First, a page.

Big Data (Spring 2015)

Course Objectives

This course is intended for students who want to understand modern large-scale data analysis systems and database systems. It covers a wide range of topics and technologies, and will prepare students to be able to build such systems as well as use them effectively address analytics and data science challenges.

Go here for the web page of the Spring 2014 edition of this course.


  1. Map-reduce/Hadoop, GFS/HDFS, Bigtable/HBASE; Spark.
  2. SQL and relational algebra. Expressing advanced problems as queries. Data-parallel programming. Circuit complexity and its interpretation in data-parallel programming. Monad algebra. NESL, DryadLINQ, PigLatin. Data-flow parallelism vs. message passing.  The bulk-synchronous parallel programming model: Pregel.
  3. Data locality. Memory hierarchies. New hardware. Sequential versus random access to secondary storage. Query operators – join, selection, projection, sorting. Join and sorting algorithms.
  4. Query optimization. Index selection. Physical database design. Database tuning.
  5. Parallel & distributed databases: Scaling, partitioning, replication, bloom joins. Massively parallel joins. theta-joins on map-reduce, handling skew; online map-reduce.
  6. Concurrency control (CC): transactions. SQL isolation levels. Anomalies. Serializability. 2-phase locking. Optimistic CC. Multiversion CC. Snapshot isolation. Distributed transactions. 2-phase commit.
  7. Eventual consistency. The CAP theorem. NoSQL systems. NewSQL systems.
  8. OLAP, data cubes. The data warehousing workflow, ETL. Data mining: Frequent itemsets (the a-priori algorithm), association rules. Clustering. Decision tree construction.
  9. Basics of big data machine learning.
  10. Realtime analytics: Data stream processing: DSMS and CEP systems. CQL. Window semantics and window joins. Load shedding. Sampling and approximating aggregates (no joins). Querying histograms. Maintaining histograms of streams. Incremental and online query processing: incremental view maintenance: materialized views, delta processing; online aggregation – sampling, ripple joins, error bounding.

Course Project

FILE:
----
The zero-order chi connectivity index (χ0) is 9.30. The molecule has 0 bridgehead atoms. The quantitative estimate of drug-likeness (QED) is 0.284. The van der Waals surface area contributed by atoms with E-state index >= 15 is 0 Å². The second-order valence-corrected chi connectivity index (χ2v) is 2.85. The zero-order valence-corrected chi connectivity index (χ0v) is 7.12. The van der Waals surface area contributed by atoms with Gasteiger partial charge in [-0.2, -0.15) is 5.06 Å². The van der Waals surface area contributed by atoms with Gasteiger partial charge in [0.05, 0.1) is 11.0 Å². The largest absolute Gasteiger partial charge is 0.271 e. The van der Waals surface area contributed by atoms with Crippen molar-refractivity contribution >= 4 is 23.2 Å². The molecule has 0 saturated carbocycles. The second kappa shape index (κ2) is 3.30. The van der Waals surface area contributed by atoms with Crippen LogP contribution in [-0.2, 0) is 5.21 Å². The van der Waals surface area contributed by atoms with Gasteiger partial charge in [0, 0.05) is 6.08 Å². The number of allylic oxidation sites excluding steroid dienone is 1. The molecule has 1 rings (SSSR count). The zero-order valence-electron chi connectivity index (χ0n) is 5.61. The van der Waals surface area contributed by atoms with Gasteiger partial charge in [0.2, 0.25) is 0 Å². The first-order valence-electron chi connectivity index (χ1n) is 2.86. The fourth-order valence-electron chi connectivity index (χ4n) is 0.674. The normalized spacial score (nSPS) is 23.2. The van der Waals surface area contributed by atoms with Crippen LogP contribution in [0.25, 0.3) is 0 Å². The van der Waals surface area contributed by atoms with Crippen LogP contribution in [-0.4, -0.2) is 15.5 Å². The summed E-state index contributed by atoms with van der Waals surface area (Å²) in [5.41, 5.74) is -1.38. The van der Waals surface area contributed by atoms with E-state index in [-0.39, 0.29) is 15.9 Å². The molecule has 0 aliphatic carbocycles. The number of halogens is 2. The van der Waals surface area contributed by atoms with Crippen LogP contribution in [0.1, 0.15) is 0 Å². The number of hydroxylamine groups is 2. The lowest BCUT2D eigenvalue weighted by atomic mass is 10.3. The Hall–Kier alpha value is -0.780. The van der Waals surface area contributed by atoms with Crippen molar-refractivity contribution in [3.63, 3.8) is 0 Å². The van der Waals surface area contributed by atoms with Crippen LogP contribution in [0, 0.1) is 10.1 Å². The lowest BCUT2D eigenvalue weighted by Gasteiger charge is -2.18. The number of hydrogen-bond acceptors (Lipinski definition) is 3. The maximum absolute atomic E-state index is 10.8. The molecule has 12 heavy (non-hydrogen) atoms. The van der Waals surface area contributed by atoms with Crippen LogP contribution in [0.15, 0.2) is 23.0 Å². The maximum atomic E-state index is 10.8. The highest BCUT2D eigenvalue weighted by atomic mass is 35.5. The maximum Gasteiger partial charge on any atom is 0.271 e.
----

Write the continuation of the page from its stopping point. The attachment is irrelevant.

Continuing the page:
The project is in the space of large-scale data analysis and will draw together many of the ideas covered in the course. Projects will be worked on by teams of typically 7-10 students.

You are encouraged to propose your own project and recruit a team of students to work on it.

Not every project idea is suitable.

  • First, the project should require about the right amount of effort. We can advise you on this.
  • It has to be possible to distribute the work in a fair way among the team members.
  • Projects will be of two kinds: systems/infrastructure projects (building a big data file system, analytics engine, or such; or a library of scalable machine learning algorithms) or big data apps (the majority of last year’s projects were of this kind).
  • In the case of an app, you will need data, and it is an absolute requirement that you convince us that you will be able to get the data you need. In particular, having learned from last year’s project, we will not accept any project that requires access to Twitter data.

We will tell you in the beginning of the course how to propose your own porject. If we consider the project proposal suitable for the course, we will do our best to support you.

In addition, we will make some project suggestions.

Every student has to join exactly one project team.

Project list

  • Temporal profiles
    by Sidney Bovet (co-team leader), Valentin Rutz (co-team leader), John Gaspoz, Zhivka Gucevska, Florian Christophe Junker, Mathieu Monney, Joanna Béatrice Salathé, Ana Manasovska, and Fabien Jolidon
    (, wiki)
  • Transactional Key-Value Store
    by Philémon Favrod (co-team leader), Andy‎ Roulin, Egeyar Özlen‎ Bagcioglu, Florian Vincent‎ Depraz, Georgios‎ Piskas (co-team leader), and Sachin Basil John
    (, wiki)
  • Weather: Activity recommendation platform based on weather predictions
    by <anonymous>, Victor Constantin, Baptiste Vinh Mau, Frédéric Bonnand, Nemanja Drobnjak, Ivan Maslov, Roman Shirochenko (team leader)